Howard wicklund, e-mail, 31.10.2013 03:54

e mail correction on last post. should be howies2@hotmail.com


Howard Wicklund, e-mail, 30.10.2013 23:25

Ralph Garden, I was also stationed on at Kadina Okinawa from about 1960 to 1961 18 months,I was in the PM hanger for 100 hour inspection on the F-100 D and F models. I remember the "Snake Pit" for beer after work almost every night. and the typhoons we went through back then.


E. Schulte, e-mail, 22.10.2013 23:42

I crewed an F-100d,Lakenheath from 69-72. I was in the 493rd. I liked the
Aircraft,it was easy to work on.would like to hear from anyone from there at that time.


Carter Endsley, e-mail, 26.09.2013 21:08

I was a jet engine mechanic, assigned to the 48th Tactical Fighter Wing at Chaumont AFB, France and later moved to R.A.F. Lakenheath ,England. This was from 1958 to 1961. We had F-100D aircraft, colorfully painted with candy stripe nose, tail and wing tips. The 492nd squadron was blue, the 493rd was yellow and the 494th was red. We had nuclear bombs and that is why France (Charles DeGaulle) wanted us out of France, so we moved to England.


Mike (Tug) Hogan a1/c, e-mail, 15.09.2013 03:50

I was a crew chief on F100's Spang. Ger. 1959 to 1961. I was with 8th TFS Then to 49th CAM We did call it the Lead Sled & the Silver Dollar loved to work on them. I crewed "652" also was TDY to Wheelus Lybia several times. Lots of good memories


Cliff, e-mail, 01.09.2013 01:31

Bit of trivia... The F100 was the last production fighter in U.S. inventory to cost less than one million dollars per copy.


Barney Barnhart, e-mail, 29.08.2013 23:53

I was on Kedena 1960 for 18 month and was in the 67th tac fighter sq.and I really liked the f-100-d and had a lot of unusal experiances there and wouldn trade them for anything.


Larry May, e-mail, 29.08.2013 21:00

Worked on J33's for the T33, then on the J57 at Luke in 1966. Then at Tuy HOA RVN from Oct 67 thru Oct 68. Didn't put in for it but I came back to the states working on J57 and TF33 engines for the B52 and KC135


Hoover, e-mail, 14.04.2013 21:17

Flew the F-100 at CannonAFB, NM, RAF Wethersfield, UK, RAF Upper Heyford, UK, & Phang Rang AB, Viet Nam. Great bird, durable with wonderful range . Like a Timex - takes a lick in' and keeps on tickin'! Closed out a squadron everywhere I was stationed. Ferried my Hun from Viet Nam in '71 to the Mass ANG. Saw it the following year at Tinker AFB encounters to the Boneyard. Brought a tear to the eye.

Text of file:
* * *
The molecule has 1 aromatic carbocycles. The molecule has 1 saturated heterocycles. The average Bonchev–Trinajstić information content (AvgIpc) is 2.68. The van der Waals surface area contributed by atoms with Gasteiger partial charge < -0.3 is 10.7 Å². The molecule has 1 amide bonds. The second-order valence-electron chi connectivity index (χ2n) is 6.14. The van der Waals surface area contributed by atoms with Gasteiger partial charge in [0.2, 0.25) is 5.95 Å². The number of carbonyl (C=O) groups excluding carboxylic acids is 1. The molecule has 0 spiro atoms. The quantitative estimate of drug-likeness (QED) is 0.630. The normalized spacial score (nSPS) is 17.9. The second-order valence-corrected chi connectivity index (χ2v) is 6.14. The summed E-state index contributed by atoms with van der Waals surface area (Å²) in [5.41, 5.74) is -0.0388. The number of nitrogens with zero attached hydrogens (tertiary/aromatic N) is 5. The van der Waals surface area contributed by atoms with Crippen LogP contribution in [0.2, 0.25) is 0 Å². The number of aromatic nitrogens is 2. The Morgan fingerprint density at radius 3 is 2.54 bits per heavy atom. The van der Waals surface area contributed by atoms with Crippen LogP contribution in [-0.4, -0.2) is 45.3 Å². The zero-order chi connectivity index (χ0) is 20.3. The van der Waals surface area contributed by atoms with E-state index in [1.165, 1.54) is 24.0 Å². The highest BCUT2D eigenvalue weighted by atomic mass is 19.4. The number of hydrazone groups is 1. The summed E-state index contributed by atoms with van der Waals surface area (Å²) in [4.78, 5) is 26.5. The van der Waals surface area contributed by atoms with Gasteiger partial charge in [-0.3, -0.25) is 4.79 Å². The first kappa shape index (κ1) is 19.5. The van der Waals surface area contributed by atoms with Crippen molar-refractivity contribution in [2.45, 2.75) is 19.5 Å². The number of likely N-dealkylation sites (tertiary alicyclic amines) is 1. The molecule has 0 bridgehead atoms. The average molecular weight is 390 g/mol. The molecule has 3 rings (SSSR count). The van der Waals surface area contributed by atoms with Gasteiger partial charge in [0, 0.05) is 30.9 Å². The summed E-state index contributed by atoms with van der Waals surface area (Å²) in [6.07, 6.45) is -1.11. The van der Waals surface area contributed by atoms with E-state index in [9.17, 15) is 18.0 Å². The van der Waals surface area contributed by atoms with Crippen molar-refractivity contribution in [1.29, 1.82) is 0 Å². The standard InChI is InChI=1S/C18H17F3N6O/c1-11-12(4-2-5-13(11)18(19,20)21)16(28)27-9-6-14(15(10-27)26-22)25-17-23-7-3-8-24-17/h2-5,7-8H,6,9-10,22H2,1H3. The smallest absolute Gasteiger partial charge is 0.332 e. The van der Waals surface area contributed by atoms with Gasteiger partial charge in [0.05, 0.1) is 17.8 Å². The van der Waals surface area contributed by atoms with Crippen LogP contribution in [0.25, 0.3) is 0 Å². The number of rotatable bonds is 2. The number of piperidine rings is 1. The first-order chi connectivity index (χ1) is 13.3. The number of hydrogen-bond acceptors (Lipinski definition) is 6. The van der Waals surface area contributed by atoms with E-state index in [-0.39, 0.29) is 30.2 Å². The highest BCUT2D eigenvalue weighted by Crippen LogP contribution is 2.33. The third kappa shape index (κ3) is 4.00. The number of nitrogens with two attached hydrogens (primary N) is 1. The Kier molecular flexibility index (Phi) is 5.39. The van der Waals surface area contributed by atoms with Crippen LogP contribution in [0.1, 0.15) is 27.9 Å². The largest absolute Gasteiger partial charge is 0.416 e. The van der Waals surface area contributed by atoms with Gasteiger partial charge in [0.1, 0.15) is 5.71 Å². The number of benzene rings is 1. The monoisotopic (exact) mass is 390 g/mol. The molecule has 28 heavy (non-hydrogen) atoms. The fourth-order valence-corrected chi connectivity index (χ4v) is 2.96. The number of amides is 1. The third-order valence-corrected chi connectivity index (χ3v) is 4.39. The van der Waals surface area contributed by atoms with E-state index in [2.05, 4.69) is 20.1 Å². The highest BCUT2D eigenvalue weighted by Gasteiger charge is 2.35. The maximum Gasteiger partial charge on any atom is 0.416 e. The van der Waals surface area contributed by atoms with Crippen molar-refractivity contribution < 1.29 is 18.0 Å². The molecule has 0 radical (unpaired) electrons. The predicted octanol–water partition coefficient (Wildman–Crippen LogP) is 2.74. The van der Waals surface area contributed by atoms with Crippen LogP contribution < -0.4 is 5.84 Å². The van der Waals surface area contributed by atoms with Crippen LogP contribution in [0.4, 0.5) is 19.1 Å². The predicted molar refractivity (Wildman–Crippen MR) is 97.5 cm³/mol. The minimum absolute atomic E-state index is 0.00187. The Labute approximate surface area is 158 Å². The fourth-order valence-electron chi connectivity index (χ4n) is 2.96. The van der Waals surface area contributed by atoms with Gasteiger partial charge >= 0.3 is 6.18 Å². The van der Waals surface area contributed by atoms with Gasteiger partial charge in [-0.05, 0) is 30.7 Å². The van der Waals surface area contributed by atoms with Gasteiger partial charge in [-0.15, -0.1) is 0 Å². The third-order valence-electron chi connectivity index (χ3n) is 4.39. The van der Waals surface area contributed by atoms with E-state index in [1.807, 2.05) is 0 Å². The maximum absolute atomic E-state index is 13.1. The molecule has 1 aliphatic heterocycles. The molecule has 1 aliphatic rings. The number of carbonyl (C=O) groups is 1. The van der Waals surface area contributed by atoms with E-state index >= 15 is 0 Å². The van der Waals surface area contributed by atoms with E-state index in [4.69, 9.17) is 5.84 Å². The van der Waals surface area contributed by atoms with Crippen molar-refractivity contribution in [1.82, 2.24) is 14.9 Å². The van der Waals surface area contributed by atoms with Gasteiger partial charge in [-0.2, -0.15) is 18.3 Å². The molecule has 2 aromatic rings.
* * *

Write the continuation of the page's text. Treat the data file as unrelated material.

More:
Phil, e-mail, 09.02.2013 23:08

I remember #753, the Susan Constant, while she was flying with the NM ANG. One can still see her flying towards the end of the movie "Skyjacked". She's impersonating a Russian Mig-21. They got the red stars painted on, but the forward fuselage numbers and the roadrunner on her vertical stab are still very much visible. I made display model of her for the Albuquerque Sunport many year ago.


Ralph Graden, e-mail, 24.01.2013 22:37

Stationed 1959-61 at Kadena AFB Okinawa with the 18th FMS. Our commander was Francis S. Gabreski, an ace from way back. Worked on hydraulic systems on F-100 & RF-101's. Have a USAF Outstanding Unit Award framed & on my wall. I would really like any communication from anyone there at that time.


Lance, e-mail, 12.01.2013 19:11

Wayne, Check your dash 1. F-100 c, 183 plus fuel on final


CHARLES BROWN, e-mail, 24.11.2012 19:40

I WAS STATIONED AT ITAZUKE AFB IN JAPAN FROM 58-60 AND WAS IN ENGINE BUILD UP,TEST CELL AND INSTALED ENGINE INTO F-100 AIRCRAFT. THEN RUN THEM TO CHECK FOR LEAKS.THIS WAS A FINE AIRCRAFT. FOR THE TWO YEARS WE WERE THERE WE DIDN'T LOSE A ONE.


Ray A. Gandy, e-mail, 24.11.2012 01:07

Joe Flemming, I should know you I was Jet eng. mech. A/2C [Goose] Ray Gandy at England AFB 8-May-58 thru 18-Oct. 61 Was temp assigned to 614th Sept 59 as asst crew chief on #834 [Col. Carr's bird] then back to 401st CAMS engine shop, was TDY to Eglin Field with 614th Oct.60, Also On the "Berlin Crisis Sep 61 on TS assignment with Col. Carr, then due to a SNAFU was sent back to EAFB for Discharge after 18 days


Teddy LaPlante, e-mail, 08.08.2012 07:45

It's nice to see that the Hun is still alive, if only in our hearts. I was a crew chief on the F100 in Lybia 1968-69. The 7272 FTW ( Fighter Training Wing) I belive was the only one of it's kind in the Air Force inventory. We had only 16 Huns to train all the squadrons from Europe they would prctice arial combat and bombing in the desert. I guess before they went to Nam. I was proud to be a crew chief on the F100 and especcialy when I stenciled my name on the nose gear door. I was a staff sgt. and 20 years old


Michael Wieczynski, e-mail, 29.07.2012 19:43

F-100
While in the USAF I worked on F-100’s from 1967 to 1969 in armament. At Myrtle Beach with the 355th TFS (Fighting Falcons) we were mobilized to Phu Cat VN in 1968. During the six months we were their TDY we loaded over 14,000 sorties. Then a short time with the 121st ANG back at the beach. After that I went to Bien Hoa VN. in 1969 with the 510th TFS (Buzzards of Bien Hoa). During all that time we lost two planes, one in flight making a bombing run in the Valley, and the other took a rocket setting on the ground. The plane was a real work horse coming back from missions with tree branches stuck in the wing and one time on the way beck from Phase in Iraq a wing was not put together and separated, the leading edge slats fell out in flight, no problem! All things considered it was a easy plane to load although the ammo cans would get rounded out on the bottom which made it hard to slide them into the ammo bay, sometimes we would have to get the ammo stand rocking and kick’em in. Definitely a Great Plane. Send me an email if you were there.


John, e-mail, 14.07.2012 06:07